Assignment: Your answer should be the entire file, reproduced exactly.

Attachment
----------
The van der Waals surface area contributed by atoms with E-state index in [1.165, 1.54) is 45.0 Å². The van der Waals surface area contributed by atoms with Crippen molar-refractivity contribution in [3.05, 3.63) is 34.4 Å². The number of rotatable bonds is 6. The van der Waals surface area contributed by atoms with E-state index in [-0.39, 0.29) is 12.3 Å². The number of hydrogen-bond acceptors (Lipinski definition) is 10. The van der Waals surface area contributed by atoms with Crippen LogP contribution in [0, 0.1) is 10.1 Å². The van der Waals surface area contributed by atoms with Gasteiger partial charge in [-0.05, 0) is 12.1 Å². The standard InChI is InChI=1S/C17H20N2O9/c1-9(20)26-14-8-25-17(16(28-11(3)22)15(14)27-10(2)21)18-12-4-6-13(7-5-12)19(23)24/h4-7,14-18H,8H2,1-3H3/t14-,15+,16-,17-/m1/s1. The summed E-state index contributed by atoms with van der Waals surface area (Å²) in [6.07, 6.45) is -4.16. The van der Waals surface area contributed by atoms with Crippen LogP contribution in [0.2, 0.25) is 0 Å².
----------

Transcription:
The van der Waals surface area contributed by atoms with E-state index in [1.165, 1.54) is 45.0 Å². The van der Waals surface area contributed by atoms with Crippen molar-refractivity contribution in [3.05, 3.63) is 34.4 Å². The number of rotatable bonds is 6. The van der Waals surface area contributed by atoms with E-state index in [-0.39, 0.29) is 12.3 Å². The number of hydrogen-bond acceptors (Lipinski definition) is 10. The van der Waals surface area contributed by atoms with Crippen LogP contribution in [0, 0.1) is 10.1 Å². The van der Waals surface area contributed by atoms with Gasteiger partial charge in [-0.05, 0) is 12.1 Å². The standard InChI is InChI=1S/C17H20N2O9/c1-9(20)26-14-8-25-17(16(28-11(3)22)15(14)27-10(2)21)18-12-4-6-13(7-5-12)19(23)24/h4-7,14-18H,8H2,1-3H3/t14-,15+,16-,17-/m1/s1. The summed E-state index contributed by atoms with van der Waals surface area (Å²) in [6.07, 6.45) is -4.16. The van der Waals surface area contributed by atoms with Crippen LogP contribution in [0.2, 0.25) is 0 Å².